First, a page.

portion of the artwork for Rachel Wiley's poetry

Conversations with My Father in a Dunk Tank
Rachel Wiley

When you met my mother
was she all the best parts of the soil
and all the brightest spots in the sky?
Did she kiss from you the ember warm ashes of fires long burnt out?
Do you remember when your love turned attic trapped bird
and started slamming its own feathers out against the windows
wild eyed and desperate?

She warned me to run from men with treble clef heart lines
but someone went and stole the guts
from the player piano in my chest
now it’s just
a piano
I have to make up the songs
work the pedals on my own
sometimes when my toes don’t quite touch
I rent the space to a boy with longer legs
and nimble fingers
he can read sheet music, Dad
it fills my mouth with buck shot music notes
He smells like first love
I would run through myself to get away
but I am no runner.

The empty refrigerator in my stomach
wants to know where Florida is
and if we are there yet
if when we get there
we will find all of the runaway fathers
living under dining room table forts
sitting on thrones of unmailed birthday cards.
We never changed our number, Dad.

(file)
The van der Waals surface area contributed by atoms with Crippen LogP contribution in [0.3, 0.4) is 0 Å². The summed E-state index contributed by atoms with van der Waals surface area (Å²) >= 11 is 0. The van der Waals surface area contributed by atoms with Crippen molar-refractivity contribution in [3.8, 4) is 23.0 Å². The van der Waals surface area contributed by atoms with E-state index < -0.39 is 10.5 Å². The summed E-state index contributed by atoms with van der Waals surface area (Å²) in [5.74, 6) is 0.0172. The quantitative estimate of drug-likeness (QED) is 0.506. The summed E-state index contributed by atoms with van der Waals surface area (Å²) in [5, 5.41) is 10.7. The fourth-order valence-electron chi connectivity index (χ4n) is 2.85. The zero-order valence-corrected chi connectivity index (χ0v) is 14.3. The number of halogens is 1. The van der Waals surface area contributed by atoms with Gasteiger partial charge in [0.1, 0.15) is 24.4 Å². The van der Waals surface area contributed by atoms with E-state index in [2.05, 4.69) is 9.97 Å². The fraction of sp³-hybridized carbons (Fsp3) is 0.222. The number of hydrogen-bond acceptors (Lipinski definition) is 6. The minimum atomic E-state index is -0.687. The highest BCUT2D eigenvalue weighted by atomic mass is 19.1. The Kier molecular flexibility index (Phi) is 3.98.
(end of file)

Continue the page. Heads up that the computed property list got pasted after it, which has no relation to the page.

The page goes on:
It still rings to the same black wall mounted telephone
that hung in the last house we all lived in together.
It was sole witness when the roof above the kitchen fell in on Mom.
Did you hear about that?
Did you worry?
I bet you didn’t know that the crane that came to fix it
rolled right over the parsley patch I tended to.
I have never been very good with plants.
When I was the same age you and she were in the end
I moved out of a garden meant to grow nice Christian girls
into good Christian housewives.
I walked off one day with no shoes
the taste of glass and feathers heavy in my mouth.
I understand a few things about leaving now, Dad.

I don’t remember you going
only the way Mom started saying “father” thru her jawbone
until we stopped asking where you
or Florida were anymore.
I learned how to walk in eggshell roller skates
with Janis Joplin giving her heart away
shaking the windows like a low flying airplane
and I grew up
looking a whole lot
like nobody in particular.

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FRiGG: A Magazine of Fiction and Poetry | Issue 38 | Fall 2012